People with Parkinson’s disease experience loss of dopamine-producing brain cells, leading to tremors, rigidity, bradykinesia, and postural instability, the primary symptoms of the disease.
The loss of dopamine-producing neurons is a pathologic hallmark of Parkinson’s disease. However, the exact mechanisms remain unclear. A team of researchers at the Sechenov University and University of Pittsburgh unveiled the most promising strategies in applying genetic engineering in a study and treatment of Parkinson’s disease.
The noble method can help study the role of cellular processes in the disease progression, develop new treatment methods and drugs, and estimate their effectiveness using animal disease models.
Parkinson’s disease (PD) is a neurodegenerative disorder that affects one’s motor skills, including balance and coordination. Across the globe, about 6.5 million people have Parkinson’s disease in 2016, compared to 2.5 million in 1990.
In Australia, the prevalence of people with PD was higher than many cancers in 2014, and an estimated one in every 308 people lives with Parkinson’s.
Brain mechanisms trigger disease progression
The neurodegenerative disorder has many motor and cognitive impairments and is usually seen among older adults, who are more than 55 years old. The disease progresses slowly and gradually, as it worsens over time. In severe cases, the patient may experience difficulty in controlling their motor skills and movements, talking, and independent actions, such as taking care of themselves.
A noble treatment is important to help improve the quality of life of those inflicted with the disease. Published in the journal Free Radical Biology and Medicine, the study highlights how mechanisms in the brain trigger the development and progression of PD.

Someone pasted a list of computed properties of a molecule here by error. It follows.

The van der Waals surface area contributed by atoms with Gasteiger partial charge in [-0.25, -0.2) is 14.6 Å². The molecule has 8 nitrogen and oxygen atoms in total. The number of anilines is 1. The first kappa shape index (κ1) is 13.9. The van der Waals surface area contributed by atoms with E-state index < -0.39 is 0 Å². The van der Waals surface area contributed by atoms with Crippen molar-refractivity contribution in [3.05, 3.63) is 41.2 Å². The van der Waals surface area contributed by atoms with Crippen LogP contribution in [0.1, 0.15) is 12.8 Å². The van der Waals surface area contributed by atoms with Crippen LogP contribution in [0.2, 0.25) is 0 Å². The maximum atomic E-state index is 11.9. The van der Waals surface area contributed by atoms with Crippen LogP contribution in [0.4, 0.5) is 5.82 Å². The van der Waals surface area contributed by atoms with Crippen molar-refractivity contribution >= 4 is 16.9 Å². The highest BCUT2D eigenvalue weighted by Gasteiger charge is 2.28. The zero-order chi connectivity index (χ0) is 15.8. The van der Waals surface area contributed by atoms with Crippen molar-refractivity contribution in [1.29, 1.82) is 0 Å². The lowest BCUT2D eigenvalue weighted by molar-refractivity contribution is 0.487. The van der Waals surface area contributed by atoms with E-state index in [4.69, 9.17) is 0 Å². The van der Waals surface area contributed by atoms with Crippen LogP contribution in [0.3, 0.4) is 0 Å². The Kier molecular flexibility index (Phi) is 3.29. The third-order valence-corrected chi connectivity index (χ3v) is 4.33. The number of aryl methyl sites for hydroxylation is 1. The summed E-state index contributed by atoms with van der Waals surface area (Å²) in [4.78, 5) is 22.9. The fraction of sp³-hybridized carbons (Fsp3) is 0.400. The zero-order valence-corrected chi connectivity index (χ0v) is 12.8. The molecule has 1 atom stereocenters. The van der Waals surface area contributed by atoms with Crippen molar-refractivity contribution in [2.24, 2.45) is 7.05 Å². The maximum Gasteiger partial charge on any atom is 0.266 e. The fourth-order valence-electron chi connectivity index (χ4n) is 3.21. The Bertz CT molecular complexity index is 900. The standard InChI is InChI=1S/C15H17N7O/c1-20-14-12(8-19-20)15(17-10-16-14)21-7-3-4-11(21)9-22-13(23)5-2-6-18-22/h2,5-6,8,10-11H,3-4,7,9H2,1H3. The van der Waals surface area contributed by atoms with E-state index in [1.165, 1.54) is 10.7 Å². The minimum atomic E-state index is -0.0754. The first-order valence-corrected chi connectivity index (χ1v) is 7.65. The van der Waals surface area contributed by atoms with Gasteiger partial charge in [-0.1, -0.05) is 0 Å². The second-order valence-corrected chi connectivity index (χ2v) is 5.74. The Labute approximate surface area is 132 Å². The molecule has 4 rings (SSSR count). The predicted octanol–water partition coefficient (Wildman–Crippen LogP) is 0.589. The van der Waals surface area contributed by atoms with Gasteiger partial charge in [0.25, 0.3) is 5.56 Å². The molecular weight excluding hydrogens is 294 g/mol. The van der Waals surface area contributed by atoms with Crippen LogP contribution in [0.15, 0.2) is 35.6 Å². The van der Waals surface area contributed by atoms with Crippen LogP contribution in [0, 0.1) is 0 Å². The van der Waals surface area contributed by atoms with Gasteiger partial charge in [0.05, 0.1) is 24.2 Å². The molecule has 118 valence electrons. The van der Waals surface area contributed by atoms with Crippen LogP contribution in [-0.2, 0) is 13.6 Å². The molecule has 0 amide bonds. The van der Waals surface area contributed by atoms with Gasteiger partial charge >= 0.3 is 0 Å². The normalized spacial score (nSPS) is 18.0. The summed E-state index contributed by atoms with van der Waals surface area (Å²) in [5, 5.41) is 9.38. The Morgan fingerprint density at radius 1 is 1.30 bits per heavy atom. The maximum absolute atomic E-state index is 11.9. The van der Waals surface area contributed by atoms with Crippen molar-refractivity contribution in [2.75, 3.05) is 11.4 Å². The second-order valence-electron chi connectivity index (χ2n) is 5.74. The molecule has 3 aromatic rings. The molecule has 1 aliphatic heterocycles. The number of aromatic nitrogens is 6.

Possible mechanisms of development of Parkinson's disease and the most promising ways of applying CRISPR/Cas9 for its studying and treating. Image Credit: Alena Manuzina
They found many mechanisms that seem to trigger and hasten the development of Parkinson’s disease. They discovered that 10 percent of all cases of PD are genetically predetermined. In most cases, the conditions stem from both genetic and environmental risk factors.
While the aberrant redox metabolism is linked to iron dysregulation and accumulation of impaired mitochondria and is considered as one of the major drivers for neurodegeneration and death of dopaminergic cells, the specific mechanisms and anomalies are still unclear.
The researchers focused on probable causes of the disease, which are associated with the oxidation-reduction (redox) reactions in cells, and the mechanisms of cell death, dubbed as apoptosis and ferroptosis.
CRISPR, a genetic engineering technology, is a promising method to find new and effective drugs and treatments for neurodegenerative disease. There are many ways CRISPR can help address Parkinson’s disease.
Mitochondria and Parkinson’s disease pathology
The first group of mechanisms connects the role of mitochondria with Parkinson’s disease pathology. The mitochondria, or powerhouses of the cells, form reactive oxygen species (ROS) that are important in homeostasis regulation and signaling. When there is a damage in the mitochondria, ROS would accumulate and cause damage to cell structures.